Smell that? It's your stale chest routine. It passed its expiration date a long time ago, but keeps getting pulled out of the fridge every week. Come on, you know it; you're due to replace some of those worn-out movements in your chest routine with something fresh that's going to stimulate your muscles in an entirely new way.

Fortunately for you, five athletes are ready to come to your aid with the unique pec-building movements they use to build their photo-ready torsos.

1. Kizzito Ejam: Incline Pin Press

"The lower portion of the range of motion of any chest press is the hardest for many people," says Ejam. "I always find myself struggling until I reach about midway, at which point the movement seems to get easier."

This exercise is designed to build power and explosiveness over the bottom portion of the bench press. Starting a movement from a dead stop means you'll have to work harder to get it out of the hole, and that's where you're going to dedicate some extra sets building up your strength. Here, it's done on the incline, but it could just as easily be done on a flat or decline bench.

Key Training Tips: Set it up inside a power rack with the safety bars barely above the bottom of the range of motion. As you descend, allow the bar to momentarily settle on the safeties. Drive the bar up explosively, then allow it to resettle on the safeties on the bottom of each rep again.

2. Lee Constantinou: Kettlebell Pull-Over To Press

"Perform this chest finisher after your heavy compound movements," says Constantinou. "By using a kettlebell, you'll be able to push your palms together to create a far deeper contraction within your pecs. The combination of the pull-over with the press opens up your pecs and then focuses on those inner fibers, much like you'd get with a close-grip bench press. This combination will give you a huge pump to finish off your chest session."

Key Training Tips: Use a moderate-weight kettlebell you can handle for 10-15 reps. Hit 3 sets with no more than 60 seconds of rest in between. Hold the kettlebell firmly with your fingers wrapped around the "bulb" and your thumbs tucked inside the handles.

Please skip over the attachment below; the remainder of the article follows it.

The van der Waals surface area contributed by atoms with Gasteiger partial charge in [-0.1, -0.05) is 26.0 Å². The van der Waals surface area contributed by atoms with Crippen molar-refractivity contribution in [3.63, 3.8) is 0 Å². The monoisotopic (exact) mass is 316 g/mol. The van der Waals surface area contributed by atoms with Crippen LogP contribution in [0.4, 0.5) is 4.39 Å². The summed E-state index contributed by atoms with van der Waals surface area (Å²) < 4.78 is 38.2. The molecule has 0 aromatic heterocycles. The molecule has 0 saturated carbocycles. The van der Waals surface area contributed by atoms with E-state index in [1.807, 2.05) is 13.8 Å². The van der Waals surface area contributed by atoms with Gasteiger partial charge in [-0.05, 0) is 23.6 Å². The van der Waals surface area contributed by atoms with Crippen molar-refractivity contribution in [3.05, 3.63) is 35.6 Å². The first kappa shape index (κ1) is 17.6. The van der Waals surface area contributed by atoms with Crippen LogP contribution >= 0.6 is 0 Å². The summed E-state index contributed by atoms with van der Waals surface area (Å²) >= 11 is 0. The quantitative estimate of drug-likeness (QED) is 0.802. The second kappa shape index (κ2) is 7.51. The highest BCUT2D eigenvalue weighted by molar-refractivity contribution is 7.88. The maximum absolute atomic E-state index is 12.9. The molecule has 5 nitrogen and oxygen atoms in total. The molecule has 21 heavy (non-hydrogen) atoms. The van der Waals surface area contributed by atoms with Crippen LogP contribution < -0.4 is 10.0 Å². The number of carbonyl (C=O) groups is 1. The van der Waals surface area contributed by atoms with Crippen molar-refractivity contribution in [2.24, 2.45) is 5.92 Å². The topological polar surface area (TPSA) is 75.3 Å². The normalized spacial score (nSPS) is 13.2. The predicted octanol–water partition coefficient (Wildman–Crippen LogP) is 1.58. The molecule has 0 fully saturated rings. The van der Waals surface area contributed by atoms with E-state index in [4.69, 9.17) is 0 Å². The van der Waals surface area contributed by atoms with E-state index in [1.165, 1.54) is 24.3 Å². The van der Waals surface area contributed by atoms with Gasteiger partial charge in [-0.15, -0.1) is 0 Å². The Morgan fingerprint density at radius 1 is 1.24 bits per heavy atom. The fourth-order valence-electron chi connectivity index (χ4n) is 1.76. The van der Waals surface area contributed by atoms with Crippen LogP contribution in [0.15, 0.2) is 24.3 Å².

Keep your elbows flexed and tucked when performing the pull-over to keep the tension on your chest. Press the kettlebell over your chest, and think about pushing your palms together as your arms extend to give you that superior contraction. Avoid locking out your elbows on the press so the tension stays on your pecs throughout the movement.

3. Raynor Whitcome: Bent-Over Cable Chest Press

"Most cable exercises for chest are single-joint movements, but here I press them instead, similar to what you'd do on a barbell bench press," says Whitcombe. "This feels unique and quite different from your traditional press movements because your body isn't planted against a solid object, giving you the additional challenge of keeping your balance, which better engages your core."

Key Training Tips: Keep your back straight and parallel to the ground as best you can, but play with the angles and find ones that work best for you. Keep your elbows from coming too far back, to keep tension on your chest throughout the entire movement. Because you're not going as heavy as on your bench press, focus on the mind-muscle connection to really engage your pecs.

4. Michael Gonzales: Omniball Flyes

"This exercise is totally unique, because it's a bodyweight movement specifically for chest, but it also requires a tremendous amount of core strength and balance," says Gonzales. "There's also significantly less stress on the triceps than other bodyweight chest exercises. This is a great burnout move or substitute for cable or dumbbell flyes. You could perform it with furniture sliders, Valslides, or even two towels on a slick floor, but I really like theOmniBalls."

Key Training Tips: Make sure the floor is clean and level. Carpeted floors can increase friction and make the movement more herky-jerky. Use a knee pad for comfort. Push the balls out to your sides. The further out you can extend the range of motion, the greater the degree of difficulty and the stress on your outer pecs. Advanced trainers can perform these from the toes instead of the knees.